Some polling places contained multiple precincts that were located at different tables. As a result, 1,110 provisional ballots were deemed invalid because people voted in the wrong precinct. In about 40% of these cases, voters were at the correct polling places, which contained multiple precincts, but workers directed them to the wrong table. In other areas, precinct workers refused to give any voter a provisional ballot. Also, in at least one precinct, election judges told voters that they could validly cast their ballot in any precinct; this led to any number of disqualified provisional ballots.
C. Cutting back on the right of citizens to register to vote


Secretary Blackwell's directive to reject registration applications based on paper weight, even though eventually rescinded, undoubtedly had a negative impact on registration figures. During the period the directive was in place, the probable result was that an untold number of voters were not registered in time for the 2004 election. In addition, the directive was withdrawn in a confusing manner. [...]

[...] There is perhaps no more certain indication of the disenfranchisement bias Secretary of State Blackwell brought to his job than this controversial ruling, which was widely reviled even by Republicans.

D. Targeting new minority voter registrants—"caging"


The Ohio Republican Party attempted to engage in "caging": it sent registered letters to newly registered voters in Minority and urban areas, and then sought to challenge 35,000 individuals who refused to sign for the letters or whose mail otherwise came back as undeliverable. This number includes voters who were homeless, serving abroad, or simply did not want to sign for mail from the Republican Party.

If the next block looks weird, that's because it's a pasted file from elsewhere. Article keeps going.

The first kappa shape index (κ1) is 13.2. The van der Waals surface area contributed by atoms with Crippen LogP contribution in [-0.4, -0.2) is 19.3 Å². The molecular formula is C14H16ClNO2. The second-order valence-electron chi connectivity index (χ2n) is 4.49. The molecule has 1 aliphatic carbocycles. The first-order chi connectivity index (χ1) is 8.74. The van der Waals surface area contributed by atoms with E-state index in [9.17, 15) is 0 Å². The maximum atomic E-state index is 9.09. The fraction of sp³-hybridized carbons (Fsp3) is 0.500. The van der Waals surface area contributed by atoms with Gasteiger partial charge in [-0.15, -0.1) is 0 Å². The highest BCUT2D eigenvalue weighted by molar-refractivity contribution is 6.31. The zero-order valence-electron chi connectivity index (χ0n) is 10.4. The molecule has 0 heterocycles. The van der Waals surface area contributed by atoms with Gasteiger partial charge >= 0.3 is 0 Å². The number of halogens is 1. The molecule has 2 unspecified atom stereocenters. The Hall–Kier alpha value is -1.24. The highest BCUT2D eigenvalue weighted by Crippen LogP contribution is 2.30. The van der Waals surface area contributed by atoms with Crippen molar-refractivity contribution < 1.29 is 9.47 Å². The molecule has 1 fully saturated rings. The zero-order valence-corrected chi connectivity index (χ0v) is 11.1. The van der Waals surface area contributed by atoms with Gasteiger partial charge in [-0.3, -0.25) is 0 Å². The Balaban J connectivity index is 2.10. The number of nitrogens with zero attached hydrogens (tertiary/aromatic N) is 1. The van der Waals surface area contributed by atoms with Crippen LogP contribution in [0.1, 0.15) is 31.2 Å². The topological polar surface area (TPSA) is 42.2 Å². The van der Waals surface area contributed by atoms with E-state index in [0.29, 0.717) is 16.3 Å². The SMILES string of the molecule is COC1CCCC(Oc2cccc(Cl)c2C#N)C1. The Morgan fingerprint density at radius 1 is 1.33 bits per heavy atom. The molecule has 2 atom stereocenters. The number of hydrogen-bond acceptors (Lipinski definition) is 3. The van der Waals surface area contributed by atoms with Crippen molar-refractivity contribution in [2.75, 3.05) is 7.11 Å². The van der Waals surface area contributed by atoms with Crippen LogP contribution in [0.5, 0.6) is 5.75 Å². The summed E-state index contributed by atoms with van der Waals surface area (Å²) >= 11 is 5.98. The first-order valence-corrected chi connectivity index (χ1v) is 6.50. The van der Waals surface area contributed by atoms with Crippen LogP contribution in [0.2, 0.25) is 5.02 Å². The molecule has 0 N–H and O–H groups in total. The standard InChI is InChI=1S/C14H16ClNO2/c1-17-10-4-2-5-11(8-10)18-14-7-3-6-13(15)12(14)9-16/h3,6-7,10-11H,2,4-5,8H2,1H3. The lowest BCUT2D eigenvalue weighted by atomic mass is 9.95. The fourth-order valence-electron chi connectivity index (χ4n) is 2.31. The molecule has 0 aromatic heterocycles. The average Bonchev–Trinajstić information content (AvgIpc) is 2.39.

E. Targeting minority and urban voters for legal challenges

While the Democratic Party registered only one challenger per polling place, the Republican Party had registered one challenger for each precinct (there are multiple precincts in many polling places). [...] Secretary Blackwell had changed his mind—at first limiting challengers to one per polling place and then, after the October 22 challenger registration deadline, allowing multiple challengers.
F. Denying absentee voters who never got their ballots the right to a provisional ballot


Secretary Blackwell also issued a ruling preventing the issuance of provisional ballots for voters who requested absentee ballots, even if they failed to receive the absentee ballots by the official deadline or did not receive them at all. [...]

[...] The legal ruling overturning Mr. Blackwell's restrictive ruling on absentee ballots came late in the afternoon, and as a result, many voters intending to vote that day were prevented from doing so.

G. Denying access to the news media